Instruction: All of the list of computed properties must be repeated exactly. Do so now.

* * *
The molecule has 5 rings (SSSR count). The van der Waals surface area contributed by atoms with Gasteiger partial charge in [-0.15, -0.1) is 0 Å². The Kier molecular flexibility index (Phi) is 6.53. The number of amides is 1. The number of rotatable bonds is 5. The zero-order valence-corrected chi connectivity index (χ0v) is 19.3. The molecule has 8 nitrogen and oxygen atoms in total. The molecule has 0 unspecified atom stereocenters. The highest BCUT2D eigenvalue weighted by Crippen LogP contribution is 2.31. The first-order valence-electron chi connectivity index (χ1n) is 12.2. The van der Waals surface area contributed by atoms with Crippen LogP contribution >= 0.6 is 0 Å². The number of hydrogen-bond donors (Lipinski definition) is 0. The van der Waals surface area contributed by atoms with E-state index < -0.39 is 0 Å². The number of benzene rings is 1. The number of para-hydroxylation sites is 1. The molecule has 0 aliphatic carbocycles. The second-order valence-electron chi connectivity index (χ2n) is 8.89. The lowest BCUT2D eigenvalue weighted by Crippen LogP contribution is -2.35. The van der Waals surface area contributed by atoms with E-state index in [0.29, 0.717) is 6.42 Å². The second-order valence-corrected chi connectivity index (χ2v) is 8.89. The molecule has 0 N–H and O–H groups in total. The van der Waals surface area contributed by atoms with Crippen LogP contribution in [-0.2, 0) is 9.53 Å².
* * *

The molecule has 5 rings (SSSR count). The van der Waals surface area contributed by atoms with Gasteiger partial charge in [-0.15, -0.1) is 0 Å². The Kier molecular flexibility index (Phi) is 6.53. The number of amides is 1. The number of rotatable bonds is 5. The zero-order valence-corrected chi connectivity index (χ0v) is 19.3. The molecule has 8 nitrogen and oxygen atoms in total. The molecule has 0 unspecified atom stereocenters. The highest BCUT2D eigenvalue weighted by Crippen LogP contribution is 2.31. The first-order valence-electron chi connectivity index (χ1n) is 12.2. The van der Waals surface area contributed by atoms with Crippen LogP contribution >= 0.6 is 0 Å². The number of hydrogen-bond donors (Lipinski definition) is 0. The van der Waals surface area contributed by atoms with E-state index < -0.39 is 0 Å². The number of benzene rings is 1. The number of para-hydroxylation sites is 1. The molecule has 0 aliphatic carbocycles. The second-order valence-electron chi connectivity index (χ2n) is 8.89. The lowest BCUT2D eigenvalue weighted by Crippen LogP contribution is -2.35. The van der Waals surface area contributed by atoms with E-state index in [0.29, 0.717) is 6.42 Å². The second-order valence-corrected chi connectivity index (χ2v) is 8.89. The molecule has 0 N–H and O–H groups in total. The van der Waals surface area contributed by atoms with Crippen LogP contribution in [-0.2, 0) is 9.53 Å².